How good is the quality of your work culture? Do senior leaders understand culture? Even more important, do they understand the condition of your current culture and senior leaders’ responsibility in refining that culture?
At most organizations, executives don’t pay much attention to culture. Their focus is on results. It’s what they know—and it’s what they’re paid to do. Executives have rarely been asked to manage the quality of their organization's work culture. Most don’t know how to do that.
The reality: culture matters. Culture drives everything that happens in organizations, for better or worse. Deloitte’s recent Global Human Capital Trends report makes a bold statement: “Culture has become one of the most important business topics of 2016.”
Their report found that 82 percent of global CEO’s and HR leaders that responded to their survey believe that “culture is a potential competitive advantage.” The challenge is that leaders find culture difficult to measure, monitor, and manage! Only 28 percent of survey respondents believe they understand their organizational culture well. Only 19 percent believe they have the “right culture."
Who’s in charge of culture? Is it 100 percent senior leaders? One hundred percent HR? Fifty-fifty between HR and company leaders? Some other combination?
Contrary to many executives’ desires, the cold, hard truth is that the responsibility for culture leadership lies solely with senior leaders. They’re the only players that can change policies, procedures, systems, incentives, and more, which can formalize your desired culture and reinforce it over time.
More importantly, senior leaders set the tone for the culture with every plan, decision, and action. How leaders treat others becomes the default standard for treatment across the organizations - for better or worse! If you want a culture that demonstrates integrity, excellence, service, and respect (for example), senior leaders must define those values in behavioral terms then model those behaviors in every interaction, every day.
And, senior leaders have rarely experienced successful culture change. Even fewer have led successful culture change. Those realities lead to statements like these from senior leaders to HR: “We need to make our culture better. You guys know all that people stuff—take care of it."
We can’t let senior leaders off the hook. Creating a purposeful, positive, productive culture must be a strategic imperative for your organization—driven by senior leaders, supported by HR.
An inspiring, engaging, service-and-results-driven culture only happens by design, not by default. Senior leaders must define their desired culture, align all practices to that desired culture, and refine their culture over time.
Savvy executives know that culture refinement is a project that never goes away. It requires constant intention and attention from senior leaders. And, HR has vital knowledge and skills that can pave the road for senior leaders to proactively manage culture.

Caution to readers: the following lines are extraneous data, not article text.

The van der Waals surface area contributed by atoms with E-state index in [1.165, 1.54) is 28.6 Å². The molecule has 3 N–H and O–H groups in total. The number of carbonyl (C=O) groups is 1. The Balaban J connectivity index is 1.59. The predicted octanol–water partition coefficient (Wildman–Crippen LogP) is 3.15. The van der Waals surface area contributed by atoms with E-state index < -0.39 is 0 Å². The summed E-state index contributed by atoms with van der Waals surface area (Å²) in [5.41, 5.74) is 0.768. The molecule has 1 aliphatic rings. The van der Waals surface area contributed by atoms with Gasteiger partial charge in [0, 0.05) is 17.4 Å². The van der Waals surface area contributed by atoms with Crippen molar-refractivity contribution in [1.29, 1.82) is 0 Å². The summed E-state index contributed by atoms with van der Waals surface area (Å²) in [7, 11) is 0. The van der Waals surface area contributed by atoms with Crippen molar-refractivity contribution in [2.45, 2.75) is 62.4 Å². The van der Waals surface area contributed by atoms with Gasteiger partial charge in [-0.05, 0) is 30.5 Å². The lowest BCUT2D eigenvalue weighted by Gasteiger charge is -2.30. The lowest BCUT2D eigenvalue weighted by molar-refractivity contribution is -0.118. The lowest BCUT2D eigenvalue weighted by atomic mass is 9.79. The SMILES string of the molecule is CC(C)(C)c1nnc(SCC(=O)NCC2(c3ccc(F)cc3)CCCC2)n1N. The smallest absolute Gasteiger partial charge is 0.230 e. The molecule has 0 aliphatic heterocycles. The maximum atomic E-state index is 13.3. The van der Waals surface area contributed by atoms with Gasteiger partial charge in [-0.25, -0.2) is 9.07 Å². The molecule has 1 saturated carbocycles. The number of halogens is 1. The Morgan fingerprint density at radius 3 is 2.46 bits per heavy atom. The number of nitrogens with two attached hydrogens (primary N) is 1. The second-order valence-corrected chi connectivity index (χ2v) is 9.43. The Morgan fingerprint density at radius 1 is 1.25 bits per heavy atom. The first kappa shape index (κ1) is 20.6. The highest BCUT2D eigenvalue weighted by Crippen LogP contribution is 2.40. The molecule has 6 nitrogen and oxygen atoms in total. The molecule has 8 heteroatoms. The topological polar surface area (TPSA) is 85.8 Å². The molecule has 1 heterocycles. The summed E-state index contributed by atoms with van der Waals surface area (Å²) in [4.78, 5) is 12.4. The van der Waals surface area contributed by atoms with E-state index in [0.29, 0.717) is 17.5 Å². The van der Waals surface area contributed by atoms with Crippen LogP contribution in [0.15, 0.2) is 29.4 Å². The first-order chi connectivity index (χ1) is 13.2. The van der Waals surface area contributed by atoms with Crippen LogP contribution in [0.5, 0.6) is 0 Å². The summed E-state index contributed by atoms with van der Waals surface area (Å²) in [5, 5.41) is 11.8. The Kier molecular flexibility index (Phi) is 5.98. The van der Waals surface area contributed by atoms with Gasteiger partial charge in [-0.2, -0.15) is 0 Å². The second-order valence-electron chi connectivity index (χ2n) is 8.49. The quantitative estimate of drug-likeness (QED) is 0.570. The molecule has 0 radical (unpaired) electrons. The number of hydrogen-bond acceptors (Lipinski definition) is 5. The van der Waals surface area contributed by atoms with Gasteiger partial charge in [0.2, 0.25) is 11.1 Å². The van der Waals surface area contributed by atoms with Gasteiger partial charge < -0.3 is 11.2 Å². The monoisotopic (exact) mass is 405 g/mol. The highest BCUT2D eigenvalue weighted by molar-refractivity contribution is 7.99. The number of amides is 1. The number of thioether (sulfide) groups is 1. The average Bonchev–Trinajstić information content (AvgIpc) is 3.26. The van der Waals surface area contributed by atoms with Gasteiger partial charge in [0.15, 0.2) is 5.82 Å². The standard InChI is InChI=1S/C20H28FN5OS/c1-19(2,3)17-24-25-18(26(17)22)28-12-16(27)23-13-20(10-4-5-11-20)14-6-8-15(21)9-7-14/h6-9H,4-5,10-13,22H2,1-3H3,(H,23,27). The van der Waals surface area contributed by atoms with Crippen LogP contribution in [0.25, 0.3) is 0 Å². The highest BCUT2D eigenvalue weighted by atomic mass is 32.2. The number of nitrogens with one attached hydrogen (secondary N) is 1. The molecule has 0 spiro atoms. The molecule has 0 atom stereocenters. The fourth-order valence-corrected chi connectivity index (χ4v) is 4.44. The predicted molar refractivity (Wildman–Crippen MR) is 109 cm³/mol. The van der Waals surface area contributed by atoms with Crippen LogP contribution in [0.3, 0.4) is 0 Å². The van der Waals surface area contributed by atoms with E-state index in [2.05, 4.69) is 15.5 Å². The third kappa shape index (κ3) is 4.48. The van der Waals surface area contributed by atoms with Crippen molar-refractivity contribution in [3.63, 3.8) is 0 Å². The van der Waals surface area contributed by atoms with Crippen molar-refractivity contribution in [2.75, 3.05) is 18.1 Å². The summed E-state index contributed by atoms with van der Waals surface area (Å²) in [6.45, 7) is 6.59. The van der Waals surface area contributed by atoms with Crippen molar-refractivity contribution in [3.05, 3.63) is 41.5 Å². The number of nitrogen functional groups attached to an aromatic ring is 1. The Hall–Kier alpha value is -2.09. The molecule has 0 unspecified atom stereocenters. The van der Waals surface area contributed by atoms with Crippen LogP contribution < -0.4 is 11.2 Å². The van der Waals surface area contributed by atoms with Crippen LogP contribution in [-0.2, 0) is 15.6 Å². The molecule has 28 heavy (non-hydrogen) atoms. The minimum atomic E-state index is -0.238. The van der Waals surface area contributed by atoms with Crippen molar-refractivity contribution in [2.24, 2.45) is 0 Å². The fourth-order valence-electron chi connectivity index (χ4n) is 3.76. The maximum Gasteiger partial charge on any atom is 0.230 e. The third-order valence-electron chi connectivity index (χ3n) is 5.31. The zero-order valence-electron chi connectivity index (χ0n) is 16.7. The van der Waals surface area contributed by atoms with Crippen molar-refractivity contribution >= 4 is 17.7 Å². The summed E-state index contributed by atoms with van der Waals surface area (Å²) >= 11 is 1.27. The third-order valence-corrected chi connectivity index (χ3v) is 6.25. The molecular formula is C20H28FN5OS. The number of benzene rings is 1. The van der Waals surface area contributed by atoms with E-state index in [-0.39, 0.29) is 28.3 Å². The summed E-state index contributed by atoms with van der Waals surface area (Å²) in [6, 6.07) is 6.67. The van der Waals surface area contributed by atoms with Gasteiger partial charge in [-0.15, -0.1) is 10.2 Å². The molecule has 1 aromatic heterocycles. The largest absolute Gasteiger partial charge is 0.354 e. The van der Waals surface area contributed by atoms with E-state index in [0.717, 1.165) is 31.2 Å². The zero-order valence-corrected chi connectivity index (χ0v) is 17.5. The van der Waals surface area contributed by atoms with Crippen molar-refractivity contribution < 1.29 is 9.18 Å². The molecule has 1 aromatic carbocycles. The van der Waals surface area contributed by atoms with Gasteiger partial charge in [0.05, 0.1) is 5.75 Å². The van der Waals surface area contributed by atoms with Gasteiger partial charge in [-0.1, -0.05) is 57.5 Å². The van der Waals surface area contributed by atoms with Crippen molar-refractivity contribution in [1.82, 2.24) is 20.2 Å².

What is HR’s unique opportunity to help senior leaders understand their current culture and identify the issues that inhibit a purposeful, positive, productive culture? HR provides two critically important functions regarding culture.
First, HR does know “that people stuff.” HR typically has their fingers on the pulse of employee perceptions about the company, about good leaders and lousy leaders, the fairness of compensation and benefits, and more. HR holds documentation of team leaders’ and team members’ great or not so great contributions as well as their great or not so great citizenship and teamwork over time. HR can be a "Bearer of Truth,” helping present undeniable data to senior leaders about employee engagement, confidence, trust, and commitment.
Know that HR will have to keep this undeniable data top of mind. You’ll have to deliver it regularly, in a variety of ways, until senior leaders understand it and are ready to act to change ineffective elements of the organization’s culture.
Second, HR has “human systems” expertise that few others in your organization have. In addition to the encyclopedic “documentation” function, HR has assessment expertise to quantify how well leaders model desired values and behaviors. HR has coaching expertise to help mentor leaders and team members to embrace defined values and behaviors in daily interactions. HR is also, typically, the “keeper” of recognition systems. Those systems must evolve as you define your desired culture, shifting from purely validating results to validating results and values like citizenship and teamwork.
Senior leaders can’t change the culture, alone. They must specify what a “great citizen acts like,” be champions of your desired culture, role models of your desired culture, and coaches, validating aligned behavior and re-directing misaligned behavior. HR will help senior leaders build these skills and will keep leaders informed with relevant, actionable, and immediate data about the progress of the culture’s evolution.
Culture matters. Senior leaders need prompting, nudging, and undeniable data to embrace their responsibility to refine your culture.